The initial questions for ChatGPT to obtain the three training plans were:

  1. Please provide me with a running training plan for the next 6 weeks.
  2. I am a 20 year old male who runs 2 times a week. Each run is 8 kilometers long and takes me about 30-40 minutes to complete. I have a smartwatch. I would like to increase my running performance. Please provide me with a running training plan for the next 6 weeks.
  3. I am a 20 year old male who runs 2 times a weeks since one year. Each run is 8 kilometers long and takes me about 30-40 minutes to complete. My mean heart rate during these runs is around 155-170 beats per minute. I do not do other sports and I do perform only long runs and no high intensity interval training sessions or similar. I have no health issues. My goal is to increase my running performance by 3-5% in the next 6 weeks. I have access to a breathing gas analyzer and a treadmill for performance tests. For monitoring purposes, I do have access to a smartwatch which can track my heart rate and covered distance during runs, as well as environmental temperature. Please provide me with a running training plan for the next 6 weeks.

Since users interact with ChatGPT using chat prompts, we incorporated check-backs to allow ChatGPT to improve responses to each inquiry for a training plan. These check-backs were designed to anticipate the questions that someone using ChatGPT to create training plans would ask. For instance, the question in 1) was not elaborated upon through check-backs, while multiple check-backs were permitted for 3) to fine-tune the training plan. The complete conversation with ChatGPT is available in the Appendix Table 3, Appendix Table 4 and Appendix Table 5). We used ChatGPT (Version 3.0.1) to generate training plans on May 23, 2023 without any additional usage of plug-ins to the software.

Statistical Analysis

We calculated descriptive statistics for the Likert scores on all rated items for each question. To test for significant differences in all rated items between the training plans, a Friedmann Test with Bonferroni Correction was performed. Significance level was set to p < 0.05. Fleiss´ Kappa was calculated to assess inter-rater reliability (Fleiss, 1971). All statistical analysis was performed in SPSS, Version 28 (IBM, New York, USA).

RESULTS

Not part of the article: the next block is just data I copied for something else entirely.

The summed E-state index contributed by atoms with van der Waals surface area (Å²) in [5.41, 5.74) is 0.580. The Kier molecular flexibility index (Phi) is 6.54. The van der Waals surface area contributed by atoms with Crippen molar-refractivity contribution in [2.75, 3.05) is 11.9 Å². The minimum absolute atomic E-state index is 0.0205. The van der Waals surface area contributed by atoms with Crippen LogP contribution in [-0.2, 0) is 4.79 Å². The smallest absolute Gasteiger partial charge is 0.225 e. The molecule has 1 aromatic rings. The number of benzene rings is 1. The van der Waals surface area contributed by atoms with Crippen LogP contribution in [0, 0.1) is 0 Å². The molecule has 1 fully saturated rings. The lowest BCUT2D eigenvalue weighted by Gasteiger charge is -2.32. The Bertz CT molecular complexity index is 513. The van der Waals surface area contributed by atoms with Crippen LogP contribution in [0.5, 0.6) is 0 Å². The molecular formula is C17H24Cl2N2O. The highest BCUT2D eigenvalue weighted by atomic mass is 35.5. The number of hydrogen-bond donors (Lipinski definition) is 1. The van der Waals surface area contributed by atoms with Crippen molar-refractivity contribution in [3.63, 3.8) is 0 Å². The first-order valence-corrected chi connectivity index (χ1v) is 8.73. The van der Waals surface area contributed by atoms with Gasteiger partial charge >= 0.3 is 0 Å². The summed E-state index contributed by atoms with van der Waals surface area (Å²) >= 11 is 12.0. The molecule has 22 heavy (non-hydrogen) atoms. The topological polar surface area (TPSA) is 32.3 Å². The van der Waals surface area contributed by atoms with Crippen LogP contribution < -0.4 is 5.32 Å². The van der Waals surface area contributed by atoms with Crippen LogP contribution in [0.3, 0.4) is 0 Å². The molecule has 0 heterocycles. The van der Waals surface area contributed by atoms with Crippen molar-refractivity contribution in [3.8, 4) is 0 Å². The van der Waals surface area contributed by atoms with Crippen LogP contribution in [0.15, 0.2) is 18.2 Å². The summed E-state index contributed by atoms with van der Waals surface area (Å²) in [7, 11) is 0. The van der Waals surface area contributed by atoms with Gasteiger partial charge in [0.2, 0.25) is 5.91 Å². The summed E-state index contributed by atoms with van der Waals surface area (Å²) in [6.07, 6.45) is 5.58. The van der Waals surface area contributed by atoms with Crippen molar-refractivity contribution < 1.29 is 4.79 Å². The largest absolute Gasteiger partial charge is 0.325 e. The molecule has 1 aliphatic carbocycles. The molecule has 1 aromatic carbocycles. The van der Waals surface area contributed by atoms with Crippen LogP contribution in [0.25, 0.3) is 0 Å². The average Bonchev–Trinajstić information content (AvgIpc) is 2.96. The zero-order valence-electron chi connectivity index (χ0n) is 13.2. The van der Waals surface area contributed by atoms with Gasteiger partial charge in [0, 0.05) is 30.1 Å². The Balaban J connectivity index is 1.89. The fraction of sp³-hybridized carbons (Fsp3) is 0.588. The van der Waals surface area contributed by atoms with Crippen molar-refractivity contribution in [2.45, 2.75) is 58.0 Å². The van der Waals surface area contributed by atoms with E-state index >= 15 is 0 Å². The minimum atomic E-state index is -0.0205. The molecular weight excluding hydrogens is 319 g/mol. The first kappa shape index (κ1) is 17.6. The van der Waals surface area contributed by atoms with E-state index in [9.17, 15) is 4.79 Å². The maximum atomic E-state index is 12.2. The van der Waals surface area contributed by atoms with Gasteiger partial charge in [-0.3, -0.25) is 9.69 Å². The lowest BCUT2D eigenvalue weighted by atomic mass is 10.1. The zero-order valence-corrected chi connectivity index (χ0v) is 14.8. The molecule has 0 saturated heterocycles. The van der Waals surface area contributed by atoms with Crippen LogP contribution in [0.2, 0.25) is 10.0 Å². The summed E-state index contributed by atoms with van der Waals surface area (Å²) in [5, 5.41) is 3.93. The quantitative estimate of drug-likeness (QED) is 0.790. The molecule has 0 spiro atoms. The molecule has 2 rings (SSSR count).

A total of 10 raters (age: 33 ± 5 years; 4 with a PhD, 6 with a Master’s degree in Sports Science) with 7 ± 2 years of coaching experience in endurance-based sports participated. Raters had coached runners from Tier 2 “Trained/Developmental” (n = 4), Tier 3 “Highly Trained/National Level” (n = 2), Tier 4 “Elite/International Level” (n = 2) and Tier 5 “World Class Level” (n = 2) according to a published framework (McKay et al., 2022). For training plan 1, 2 and 3, Fleiss´ Kappa was 0.43 (p = 0.00), 0.247 (p = 0.00) and 0.00 (p = 0.00). Descriptive statistics and results for significance testing can be found in Table 2.

For the question “rate the overall training plan”, training plan 1, 2, and 3 received a median rating of 2, 3, and 4 on the 5-point Likert scale. Training plan 1 differed significantly from training plan 2 (p = 0.005) and training plan 3 (p = 0.003), while training plan 2 was non significantly (p = 1.0) different from training plan 3 for this question. For training plans 1, 2 and 3, a median rating of <3 was given 19, 11, and 1 times, a median rating of 3 was given 3, 5, and 8 times and a median rating of >3 was given 0, 6, 13 times, respectively. Training plan 1 received significantly lower ratings (p < 0.05) compared to plan 2 for 3 criteria, and 15 times significantly lower ratings compared to training plan 3. Training plan 2 received significantly lower ratings (p < 0.05) compared to plan 3 for 9 criteria (Figure 1).

DISCUSSION

Runners often lack access to evidence-informed training plans or access to well-educated coaches. With the rising availability of artificial intelligence tools such as ChatGPT, runners will therefore likely seek advice from these technologies to advice on their training program. Therefore, we evaluated three six-week ChatGPT-generated training plans for runners based on different granularity of input information. We found that the quality of training plans provided by ChatGPT differed based on the granularity of input information, with less input information resulting in lower Likert-Scale ratings compared to more input information. We showed that Training Plan 1 had significantly lower median ratings on the 5-point Likert-Scale on the question “rate the overall training plan” compared to Training Plan 2 (p = 0.005) and Training Plan 3 (p = 0.003).

Detailed interpretation of input information granularity on ChatGPT generated training plans

Training plan 3 (most input information granularity) significantly outperformed training plan 1 (least input information granularity) on 15 out of 22 criteria (p < 0.05), and training plan 2 (medium input information granularity) outperformed training plan 1 on 9 out of 22 criteria (p < 0.05). Importantly, even the training plan with the most input information (Training Plan 3) only received a median neutral ranking (“3”) for the following criteria: health screening, testing procedures (regarding the definition of training variables and evaluation of training effects), monitoring of contextual factors, prescribed and progression of training frequency, and training of psychological skills and skill acquisition. Moreover, only a median rating of lower then neutral (below 3) was given in regard to progression of volume. These results suggest that even the herein best rated training plan can be improved and is not rated optimal by coaching experts.